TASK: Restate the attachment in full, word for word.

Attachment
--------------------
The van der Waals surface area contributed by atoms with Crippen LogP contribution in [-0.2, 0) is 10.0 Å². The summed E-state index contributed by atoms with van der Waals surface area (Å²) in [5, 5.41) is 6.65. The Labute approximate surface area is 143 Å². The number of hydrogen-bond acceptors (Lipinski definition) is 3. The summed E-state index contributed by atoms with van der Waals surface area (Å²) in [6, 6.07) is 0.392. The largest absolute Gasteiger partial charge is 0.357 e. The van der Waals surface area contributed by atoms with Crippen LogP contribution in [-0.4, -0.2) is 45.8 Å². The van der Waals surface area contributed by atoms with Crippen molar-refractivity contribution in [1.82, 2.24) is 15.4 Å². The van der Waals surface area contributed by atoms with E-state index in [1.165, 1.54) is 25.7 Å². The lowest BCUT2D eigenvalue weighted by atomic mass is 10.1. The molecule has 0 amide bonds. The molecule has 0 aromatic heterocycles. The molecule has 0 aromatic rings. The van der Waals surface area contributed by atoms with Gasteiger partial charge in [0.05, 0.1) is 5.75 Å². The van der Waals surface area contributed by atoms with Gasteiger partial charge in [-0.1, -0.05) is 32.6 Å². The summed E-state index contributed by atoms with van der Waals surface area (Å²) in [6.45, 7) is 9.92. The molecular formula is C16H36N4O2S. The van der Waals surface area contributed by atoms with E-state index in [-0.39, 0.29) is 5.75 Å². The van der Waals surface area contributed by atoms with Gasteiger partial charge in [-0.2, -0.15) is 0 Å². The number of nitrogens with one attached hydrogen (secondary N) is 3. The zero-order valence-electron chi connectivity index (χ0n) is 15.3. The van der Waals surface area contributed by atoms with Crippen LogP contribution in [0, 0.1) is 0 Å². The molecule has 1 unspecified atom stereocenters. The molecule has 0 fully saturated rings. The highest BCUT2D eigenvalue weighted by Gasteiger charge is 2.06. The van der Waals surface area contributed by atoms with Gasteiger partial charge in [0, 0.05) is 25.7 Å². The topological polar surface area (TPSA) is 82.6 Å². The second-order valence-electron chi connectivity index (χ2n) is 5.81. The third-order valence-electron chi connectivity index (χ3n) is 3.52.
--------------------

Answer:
The van der Waals surface area contributed by atoms with Crippen LogP contribution in [-0.2, 0) is 10.0 Å². The summed E-state index contributed by atoms with van der Waals surface area (Å²) in [5, 5.41) is 6.65. The Labute approximate surface area is 143 Å². The number of hydrogen-bond acceptors (Lipinski definition) is 3. The summed E-state index contributed by atoms with van der Waals surface area (Å²) in [6, 6.07) is 0.392. The largest absolute Gasteiger partial charge is 0.357 e. The van der Waals surface area contributed by atoms with Crippen LogP contribution in [-0.4, -0.2) is 45.8 Å². The van der Waals surface area contributed by atoms with Crippen molar-refractivity contribution in [1.82, 2.24) is 15.4 Å². The van der Waals surface area contributed by atoms with E-state index in [1.165, 1.54) is 25.7 Å². The lowest BCUT2D eigenvalue weighted by atomic mass is 10.1. The molecule has 0 amide bonds. The molecule has 0 aromatic heterocycles. The molecule has 0 aromatic rings. The van der Waals surface area contributed by atoms with Gasteiger partial charge in [0.05, 0.1) is 5.75 Å². The van der Waals surface area contributed by atoms with Gasteiger partial charge in [-0.1, -0.05) is 32.6 Å². The summed E-state index contributed by atoms with van der Waals surface area (Å²) in [6.45, 7) is 9.92. The molecular formula is C16H36N4O2S. The van der Waals surface area contributed by atoms with E-state index in [-0.39, 0.29) is 5.75 Å². The van der Waals surface area contributed by atoms with Gasteiger partial charge in [-0.2, -0.15) is 0 Å². The number of nitrogens with one attached hydrogen (secondary N) is 3. The zero-order valence-electron chi connectivity index (χ0n) is 15.3. The van der Waals surface area contributed by atoms with Crippen LogP contribution in [0, 0.1) is 0 Å². The molecule has 1 unspecified atom stereocenters. The molecule has 0 fully saturated rings. The highest BCUT2D eigenvalue weighted by Gasteiger charge is 2.06. The van der Waals surface area contributed by atoms with Gasteiger partial charge in [0, 0.05) is 25.7 Å². The topological polar surface area (TPSA) is 82.6 Å². The second-order valence-electron chi connectivity index (χ2n) is 5.81. The third-order valence-electron chi connectivity index (χ3n) is 3.52.